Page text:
Where to Eat in Chacarita, BA's New Foodie Paradise
A guide to Buenos Aires’s new culinary destination.
Nestled in the center of Buenos Aires and near the renowned and always vibrant Palermo is Chacarita. Once a district of chacras (ranches or farmland) owned by Jesuits, from the 19th century the barrio became synonymous for its sprawling, namesake cemetery. Such is the influence of the cemetery – the largest in South America – on the area that realtors have even tried, with tongue in cheek, to rename it Palermo Dead. More recently, with demand for living in Palermo driving rental prices up, Chacarita has grown in popularity among families and young city residents.
The knock-on effect of this increased popularity is a burgeoning gastronomical scene. Recognized chefs and entrepreneurs are constantly opening experimental kitchens that rival, or some say surpass, the culinary offering found anywhere else around Buenos Aires. Here are some of our favorite spots to tantalize your taste buds in and around the barrio.
*Note that a few of these picks are technically located within the northwest side of Villa Crespo, which borders the northeast side of Chacarita. But most people consider them part of this Chacarita explosion.
Chacarita Restaurant Picks
Born in the 2020 pandemic, Naranjo Bar (Ángel Justiniano Carranza 1059) has quickly become a go-to place in Chacarita. This wine-centric, tapas-style bar has simple dishes served at sight and based on seasonal produce. The regularly changing menu is heavy on vegetables, fatty fish, olive oil, soy-free pork, and grass-fed beef. Regular classics include pickled eggplants and home-preserved mackerel. Besides the bread, everything is gluten-free, with many vegetarian options. It's an excellent early option, and booking isn’t a must. Also on the small plate vibe is Picaron (Av. Dorrego 866). It’s the brainchild of Maximiliano Rossi, the creator of burger bar Big Sur and veggie hotspot Sacro. An open kitchen overlooks a bright, airy dining area with long, shared tables. The menu is a fusion of Latin American and Asian flavors, and there’s a set lunch menu (omnivore and vegetarian) and a more adventurous dinner menu. The eponymous picarones (sweet potato fritters, nduja and mascabo honey) are a must.
Anchoita (Juan Ramírez de Velasco 1520) is owned by the multifaceted chef, pilot, and filmmaker of humanitarian flights Enrique Piñeyro. It features an open kitchen and a grill surrounded by a highly original counter, where you can eat while watching the chefs at work. On the menu are plates inspired by everything from Guarani recipes to fish from Argentina’s rivers and vegetables from their farm. There’s also delicious local charcuterie, cheese, and meat. You can turn up and join the queue or book online. But be warned –bookings for 2024 were available (and announced on Twitter by its owner) on December 27th 2023, and taken the same day. Make sure to order their chipa (Argentine cheese bread).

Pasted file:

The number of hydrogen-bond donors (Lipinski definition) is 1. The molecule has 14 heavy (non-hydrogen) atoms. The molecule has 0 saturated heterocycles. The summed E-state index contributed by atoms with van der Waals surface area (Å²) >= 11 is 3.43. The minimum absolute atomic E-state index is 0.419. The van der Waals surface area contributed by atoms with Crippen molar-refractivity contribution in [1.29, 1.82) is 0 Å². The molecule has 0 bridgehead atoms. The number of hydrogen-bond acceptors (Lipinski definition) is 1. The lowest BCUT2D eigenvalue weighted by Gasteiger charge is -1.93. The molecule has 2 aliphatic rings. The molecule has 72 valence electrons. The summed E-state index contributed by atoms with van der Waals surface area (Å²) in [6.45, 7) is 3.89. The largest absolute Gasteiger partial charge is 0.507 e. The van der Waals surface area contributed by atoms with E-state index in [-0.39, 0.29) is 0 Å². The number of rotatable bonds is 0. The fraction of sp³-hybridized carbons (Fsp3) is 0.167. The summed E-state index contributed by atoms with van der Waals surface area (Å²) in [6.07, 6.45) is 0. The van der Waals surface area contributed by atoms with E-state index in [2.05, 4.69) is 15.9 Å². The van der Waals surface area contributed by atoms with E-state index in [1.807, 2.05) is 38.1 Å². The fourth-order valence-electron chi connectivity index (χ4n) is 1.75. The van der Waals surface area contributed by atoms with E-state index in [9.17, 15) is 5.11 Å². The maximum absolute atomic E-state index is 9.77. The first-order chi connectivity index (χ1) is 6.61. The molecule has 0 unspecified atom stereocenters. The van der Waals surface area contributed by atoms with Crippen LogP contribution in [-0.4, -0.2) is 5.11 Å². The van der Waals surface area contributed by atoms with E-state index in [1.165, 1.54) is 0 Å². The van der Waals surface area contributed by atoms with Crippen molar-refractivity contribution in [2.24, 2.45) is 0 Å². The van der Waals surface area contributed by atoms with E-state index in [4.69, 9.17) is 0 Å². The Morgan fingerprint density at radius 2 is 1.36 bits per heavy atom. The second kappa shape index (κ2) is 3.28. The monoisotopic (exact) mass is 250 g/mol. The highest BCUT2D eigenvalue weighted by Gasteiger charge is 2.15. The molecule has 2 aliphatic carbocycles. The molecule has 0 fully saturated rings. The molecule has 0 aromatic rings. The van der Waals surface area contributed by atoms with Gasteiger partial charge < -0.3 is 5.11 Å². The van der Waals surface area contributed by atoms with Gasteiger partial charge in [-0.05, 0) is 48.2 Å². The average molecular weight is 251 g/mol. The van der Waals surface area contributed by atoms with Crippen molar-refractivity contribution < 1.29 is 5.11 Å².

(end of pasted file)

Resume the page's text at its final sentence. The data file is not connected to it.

One block along from Anchoita is its sister restaurant, Anchoita Cava. A cheese and wine bar, you can choose from a selection of savory dishes like olives, pickled artichokes or mushrooms, and anchovies served with sourdough bread. The team also runs Panaderia de Anchoita (Aguirre 1562), a great place to pick up masa madre pastries, artisan ice cream, and organic coffee.
Located next to the train tracks, Chuí (Loyola 1250) occupies a large semi-opened shed featuring an industrial atmosphere complemented by a wild garden. This hip vegetarian and vegan eatery has a menu big on mushroom flavors and infusions. Must-tries are the mushroom pâté with radish and house vinegar, and girgola (oyster) mushroom milanesa. You can even see the mushrooms growing in the open kitchen. For nonveggie lovers, Chuí is also known for its pizza. Pass by in the afternoon to enjoy small plates, wines, and vinyl DJ sets.
Ajo Negro (Av. Córdoba 6237) prides itself on using locally sourced fresh produce to create ocean-inspired tapas that showcase the richness of the Atlantic. Try their Patagonic navajas with almond gremolata, their smoked aubergine with Brie and arriero garlic, or the fish of the day. Pair your plates with a wide selection of wines from established and up-and-coming bodegas.
Moving onto an Asian theme, long-time friends Christina Sunae and Flor Ravioll are the masterminds behind Apu Nena (Aguirre 1600). The name means Grandmother (Nena) in Sunae’s family Filipino dialect, and tapas with innovative and explosive flavors are the stars. Menu favorites include pork dumplings, vegetarian baos, grilled squid and mackerel, plus vegan options. It’s wise to book, but you can venture to the bar area with no reservation. Staying in Asia, Na Num (Roseti 177) brings Korean flair to the Chacarita foodie scene. Na num means to share in Korean, and you can do just that with options like a kimchi-tasting plate, yukhwe (beef tartare), and mussel ceviche. The restaurant blends modernity with modesty, and there are two seating times per night (7.45pm and 10pm).